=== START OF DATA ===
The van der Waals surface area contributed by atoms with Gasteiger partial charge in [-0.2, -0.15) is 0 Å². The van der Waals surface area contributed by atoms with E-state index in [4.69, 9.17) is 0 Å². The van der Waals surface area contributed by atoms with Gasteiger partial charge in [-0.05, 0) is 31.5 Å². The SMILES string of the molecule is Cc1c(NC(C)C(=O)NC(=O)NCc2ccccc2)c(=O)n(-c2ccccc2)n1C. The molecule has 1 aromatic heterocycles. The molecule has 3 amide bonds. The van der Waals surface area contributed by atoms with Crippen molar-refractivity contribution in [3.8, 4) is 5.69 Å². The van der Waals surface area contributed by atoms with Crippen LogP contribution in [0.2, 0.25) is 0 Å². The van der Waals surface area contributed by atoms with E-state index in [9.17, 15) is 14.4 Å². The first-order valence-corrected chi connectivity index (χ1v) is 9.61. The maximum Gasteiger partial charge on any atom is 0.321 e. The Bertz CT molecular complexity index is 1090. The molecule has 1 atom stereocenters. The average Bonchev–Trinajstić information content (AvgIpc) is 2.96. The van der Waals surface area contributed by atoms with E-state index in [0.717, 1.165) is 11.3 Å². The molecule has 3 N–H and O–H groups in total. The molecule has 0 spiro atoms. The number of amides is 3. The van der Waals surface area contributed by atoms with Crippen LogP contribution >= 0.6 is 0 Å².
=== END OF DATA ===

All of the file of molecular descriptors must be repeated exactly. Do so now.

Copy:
The van der Waals surface area contributed by atoms with Gasteiger partial charge in [-0.2, -0.15) is 0 Å². The van der Waals surface area contributed by atoms with E-state index in [4.69, 9.17) is 0 Å². The van der Waals surface area contributed by atoms with Gasteiger partial charge in [-0.05, 0) is 31.5 Å². The SMILES string of the molecule is Cc1c(NC(C)C(=O)NC(=O)NCc2ccccc2)c(=O)n(-c2ccccc2)n1C. The molecule has 1 aromatic heterocycles. The molecule has 3 amide bonds. The van der Waals surface area contributed by atoms with Crippen molar-refractivity contribution in [3.8, 4) is 5.69 Å². The van der Waals surface area contributed by atoms with Crippen LogP contribution in [0.2, 0.25) is 0 Å². The van der Waals surface area contributed by atoms with E-state index in [9.17, 15) is 14.4 Å². The first-order valence-corrected chi connectivity index (χ1v) is 9.61. The maximum Gasteiger partial charge on any atom is 0.321 e. The Bertz CT molecular complexity index is 1090. The molecule has 1 atom stereocenters. The average Bonchev–Trinajstić information content (AvgIpc) is 2.96. The van der Waals surface area contributed by atoms with E-state index in [0.717, 1.165) is 11.3 Å². The molecule has 3 N–H and O–H groups in total. The molecule has 0 spiro atoms. The number of amides is 3. The van der Waals surface area contributed by atoms with Crippen LogP contribution >= 0.6 is 0 Å².